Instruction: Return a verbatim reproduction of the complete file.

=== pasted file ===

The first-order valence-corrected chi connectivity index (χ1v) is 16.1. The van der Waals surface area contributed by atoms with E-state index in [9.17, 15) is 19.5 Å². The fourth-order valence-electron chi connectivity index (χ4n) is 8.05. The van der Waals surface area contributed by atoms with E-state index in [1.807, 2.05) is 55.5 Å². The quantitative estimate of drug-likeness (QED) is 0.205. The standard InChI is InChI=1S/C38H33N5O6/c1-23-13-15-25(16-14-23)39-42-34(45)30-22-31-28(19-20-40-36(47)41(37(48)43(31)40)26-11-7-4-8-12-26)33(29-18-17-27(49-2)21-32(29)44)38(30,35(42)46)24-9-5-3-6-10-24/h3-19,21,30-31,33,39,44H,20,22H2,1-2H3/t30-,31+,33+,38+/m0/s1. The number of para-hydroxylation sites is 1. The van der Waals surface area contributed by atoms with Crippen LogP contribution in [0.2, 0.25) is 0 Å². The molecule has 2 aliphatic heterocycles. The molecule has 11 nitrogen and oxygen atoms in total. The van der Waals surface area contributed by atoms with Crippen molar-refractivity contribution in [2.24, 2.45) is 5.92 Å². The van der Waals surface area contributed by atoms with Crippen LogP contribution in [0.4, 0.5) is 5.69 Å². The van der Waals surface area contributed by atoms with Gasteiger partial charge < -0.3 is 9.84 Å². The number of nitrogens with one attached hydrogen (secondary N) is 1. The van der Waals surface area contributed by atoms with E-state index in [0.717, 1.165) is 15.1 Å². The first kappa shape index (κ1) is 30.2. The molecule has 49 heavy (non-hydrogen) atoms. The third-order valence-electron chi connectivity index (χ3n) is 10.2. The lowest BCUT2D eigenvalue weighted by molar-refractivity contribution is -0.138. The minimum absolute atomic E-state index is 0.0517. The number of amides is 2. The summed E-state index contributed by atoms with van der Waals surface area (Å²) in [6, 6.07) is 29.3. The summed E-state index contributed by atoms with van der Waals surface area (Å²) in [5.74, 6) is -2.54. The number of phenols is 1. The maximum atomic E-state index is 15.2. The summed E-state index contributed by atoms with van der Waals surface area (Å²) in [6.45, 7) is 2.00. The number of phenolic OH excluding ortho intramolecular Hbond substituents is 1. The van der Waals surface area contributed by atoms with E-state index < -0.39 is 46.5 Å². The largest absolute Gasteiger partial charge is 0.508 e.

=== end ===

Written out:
The first-order valence-corrected chi connectivity index (χ1v) is 16.1. The van der Waals surface area contributed by atoms with E-state index in [9.17, 15) is 19.5 Å². The fourth-order valence-electron chi connectivity index (χ4n) is 8.05. The van der Waals surface area contributed by atoms with E-state index in [1.807, 2.05) is 55.5 Å². The quantitative estimate of drug-likeness (QED) is 0.205. The standard InChI is InChI=1S/C38H33N5O6/c1-23-13-15-25(16-14-23)39-42-34(45)30-22-31-28(19-20-40-36(47)41(37(48)43(31)40)26-11-7-4-8-12-26)33(29-18-17-27(49-2)21-32(29)44)38(30,35(42)46)24-9-5-3-6-10-24/h3-19,21,30-31,33,39,44H,20,22H2,1-2H3/t30-,31+,33+,38+/m0/s1. The number of para-hydroxylation sites is 1. The van der Waals surface area contributed by atoms with Crippen LogP contribution in [0.2, 0.25) is 0 Å². The molecule has 2 aliphatic heterocycles. The molecule has 11 nitrogen and oxygen atoms in total. The van der Waals surface area contributed by atoms with Crippen molar-refractivity contribution in [2.24, 2.45) is 5.92 Å². The van der Waals surface area contributed by atoms with Crippen LogP contribution in [0.4, 0.5) is 5.69 Å². The van der Waals surface area contributed by atoms with Gasteiger partial charge < -0.3 is 9.84 Å². The number of nitrogens with one attached hydrogen (secondary N) is 1. The van der Waals surface area contributed by atoms with E-state index in [0.717, 1.165) is 15.1 Å². The first kappa shape index (κ1) is 30.2. The molecule has 49 heavy (non-hydrogen) atoms. The third-order valence-electron chi connectivity index (χ3n) is 10.2. The lowest BCUT2D eigenvalue weighted by molar-refractivity contribution is -0.138. The minimum absolute atomic E-state index is 0.0517. The number of amides is 2. The summed E-state index contributed by atoms with van der Waals surface area (Å²) in [6, 6.07) is 29.3. The summed E-state index contributed by atoms with van der Waals surface area (Å²) in [5.74, 6) is -2.54. The number of phenols is 1. The maximum atomic E-state index is 15.2. The summed E-state index contributed by atoms with van der Waals surface area (Å²) in [6.45, 7) is 2.00. The number of phenolic OH excluding ortho intramolecular Hbond substituents is 1. The van der Waals surface area contributed by atoms with E-state index < -0.39 is 46.5 Å². The largest absolute Gasteiger partial charge is 0.508 e.